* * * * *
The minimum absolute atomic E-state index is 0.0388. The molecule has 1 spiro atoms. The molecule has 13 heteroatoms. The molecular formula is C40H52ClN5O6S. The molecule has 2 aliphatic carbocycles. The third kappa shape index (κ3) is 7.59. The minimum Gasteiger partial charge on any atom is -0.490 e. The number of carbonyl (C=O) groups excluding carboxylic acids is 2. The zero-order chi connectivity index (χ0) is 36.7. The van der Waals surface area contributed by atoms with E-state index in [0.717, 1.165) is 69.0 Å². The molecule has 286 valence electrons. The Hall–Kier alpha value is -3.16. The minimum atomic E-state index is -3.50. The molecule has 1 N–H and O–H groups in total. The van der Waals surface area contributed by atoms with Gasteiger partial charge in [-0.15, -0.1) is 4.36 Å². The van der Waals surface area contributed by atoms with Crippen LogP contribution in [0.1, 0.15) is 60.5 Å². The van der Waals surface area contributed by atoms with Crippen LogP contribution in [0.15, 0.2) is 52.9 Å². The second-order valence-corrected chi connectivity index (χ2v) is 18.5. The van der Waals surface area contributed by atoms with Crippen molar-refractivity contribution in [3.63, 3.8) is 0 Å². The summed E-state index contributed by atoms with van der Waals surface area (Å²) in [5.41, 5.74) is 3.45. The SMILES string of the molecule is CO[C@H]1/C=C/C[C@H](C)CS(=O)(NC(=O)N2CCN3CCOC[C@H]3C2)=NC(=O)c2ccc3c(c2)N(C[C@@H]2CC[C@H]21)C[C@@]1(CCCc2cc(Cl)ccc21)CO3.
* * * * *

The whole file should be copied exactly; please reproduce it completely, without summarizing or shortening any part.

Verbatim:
The minimum absolute atomic E-state index is 0.0388. The molecule has 1 spiro atoms. The molecule has 13 heteroatoms. The molecular formula is C40H52ClN5O6S. The molecule has 2 aliphatic carbocycles. The third kappa shape index (κ3) is 7.59. The minimum Gasteiger partial charge on any atom is -0.490 e. The number of carbonyl (C=O) groups excluding carboxylic acids is 2. The zero-order chi connectivity index (χ0) is 36.7. The van der Waals surface area contributed by atoms with E-state index in [0.717, 1.165) is 69.0 Å². The molecule has 286 valence electrons. The Hall–Kier alpha value is -3.16. The minimum atomic E-state index is -3.50. The molecule has 1 N–H and O–H groups in total. The van der Waals surface area contributed by atoms with Gasteiger partial charge in [-0.15, -0.1) is 4.36 Å². The van der Waals surface area contributed by atoms with Crippen LogP contribution in [0.1, 0.15) is 60.5 Å². The van der Waals surface area contributed by atoms with Crippen LogP contribution in [0.15, 0.2) is 52.9 Å². The second-order valence-corrected chi connectivity index (χ2v) is 18.5. The van der Waals surface area contributed by atoms with Crippen molar-refractivity contribution in [3.63, 3.8) is 0 Å². The summed E-state index contributed by atoms with van der Waals surface area (Å²) in [5.41, 5.74) is 3.45. The SMILES string of the molecule is CO[C@H]1/C=C/C[C@H](C)CS(=O)(NC(=O)N2CCN3CCOC[C@H]3C2)=NC(=O)c2ccc3c(c2)N(C[C@@H]2CC[C@H]21)C[C@@]1(CCCc2cc(Cl)ccc21)CO3.